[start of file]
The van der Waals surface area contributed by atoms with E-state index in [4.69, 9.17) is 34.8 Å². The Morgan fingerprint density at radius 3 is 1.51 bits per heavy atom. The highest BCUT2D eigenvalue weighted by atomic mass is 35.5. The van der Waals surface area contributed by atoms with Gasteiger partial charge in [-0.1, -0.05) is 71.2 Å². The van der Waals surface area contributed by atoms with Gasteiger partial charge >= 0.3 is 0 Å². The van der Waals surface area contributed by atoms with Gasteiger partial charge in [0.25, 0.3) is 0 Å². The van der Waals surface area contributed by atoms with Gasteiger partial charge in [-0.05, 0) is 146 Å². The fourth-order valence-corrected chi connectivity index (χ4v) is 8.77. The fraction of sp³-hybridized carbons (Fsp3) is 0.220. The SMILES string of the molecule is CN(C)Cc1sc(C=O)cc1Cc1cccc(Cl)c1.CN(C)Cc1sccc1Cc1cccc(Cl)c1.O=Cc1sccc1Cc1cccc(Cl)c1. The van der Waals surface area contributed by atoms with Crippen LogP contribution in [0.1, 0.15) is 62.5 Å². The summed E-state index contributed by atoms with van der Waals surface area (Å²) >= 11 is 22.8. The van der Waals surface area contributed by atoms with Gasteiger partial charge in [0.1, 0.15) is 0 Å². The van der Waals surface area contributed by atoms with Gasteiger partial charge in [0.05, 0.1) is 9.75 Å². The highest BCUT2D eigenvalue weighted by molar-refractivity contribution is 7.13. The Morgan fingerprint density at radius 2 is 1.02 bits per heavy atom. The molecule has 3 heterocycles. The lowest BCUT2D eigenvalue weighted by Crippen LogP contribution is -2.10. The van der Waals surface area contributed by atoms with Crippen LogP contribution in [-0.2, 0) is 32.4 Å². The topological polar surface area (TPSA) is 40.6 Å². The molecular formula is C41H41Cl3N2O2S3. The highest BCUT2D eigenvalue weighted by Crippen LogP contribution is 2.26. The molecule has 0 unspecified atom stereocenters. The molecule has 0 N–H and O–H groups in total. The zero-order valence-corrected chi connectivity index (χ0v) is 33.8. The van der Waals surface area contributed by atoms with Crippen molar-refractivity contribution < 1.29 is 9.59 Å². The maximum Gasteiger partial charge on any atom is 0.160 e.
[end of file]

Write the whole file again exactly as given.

The van der Waals surface area contributed by atoms with E-state index in [4.69, 9.17) is 34.8 Å². The Morgan fingerprint density at radius 3 is 1.51 bits per heavy atom. The highest BCUT2D eigenvalue weighted by atomic mass is 35.5. The van der Waals surface area contributed by atoms with Gasteiger partial charge in [-0.1, -0.05) is 71.2 Å². The van der Waals surface area contributed by atoms with Gasteiger partial charge >= 0.3 is 0 Å². The van der Waals surface area contributed by atoms with Gasteiger partial charge in [0.25, 0.3) is 0 Å². The van der Waals surface area contributed by atoms with Gasteiger partial charge in [-0.05, 0) is 146 Å². The fourth-order valence-corrected chi connectivity index (χ4v) is 8.77. The fraction of sp³-hybridized carbons (Fsp3) is 0.220. The SMILES string of the molecule is CN(C)Cc1sc(C=O)cc1Cc1cccc(Cl)c1.CN(C)Cc1sccc1Cc1cccc(Cl)c1.O=Cc1sccc1Cc1cccc(Cl)c1. The van der Waals surface area contributed by atoms with Crippen LogP contribution in [0.1, 0.15) is 62.5 Å². The summed E-state index contributed by atoms with van der Waals surface area (Å²) >= 11 is 22.8. The van der Waals surface area contributed by atoms with Gasteiger partial charge in [0.1, 0.15) is 0 Å². The van der Waals surface area contributed by atoms with Gasteiger partial charge in [0.05, 0.1) is 9.75 Å². The highest BCUT2D eigenvalue weighted by molar-refractivity contribution is 7.13. The Morgan fingerprint density at radius 2 is 1.02 bits per heavy atom. The molecule has 3 heterocycles. The lowest BCUT2D eigenvalue weighted by Crippen LogP contribution is -2.10. The van der Waals surface area contributed by atoms with Crippen LogP contribution in [-0.2, 0) is 32.4 Å². The topological polar surface area (TPSA) is 40.6 Å². The molecular formula is C41H41Cl3N2O2S3. The highest BCUT2D eigenvalue weighted by Crippen LogP contribution is 2.26. The molecule has 0 unspecified atom stereocenters. The molecule has 0 N–H and O–H groups in total. The zero-order valence-corrected chi connectivity index (χ0v) is 33.8. The van der Waals surface area contributed by atoms with Crippen molar-refractivity contribution < 1.29 is 9.59 Å². The maximum Gasteiger partial charge on any atom is 0.160 e.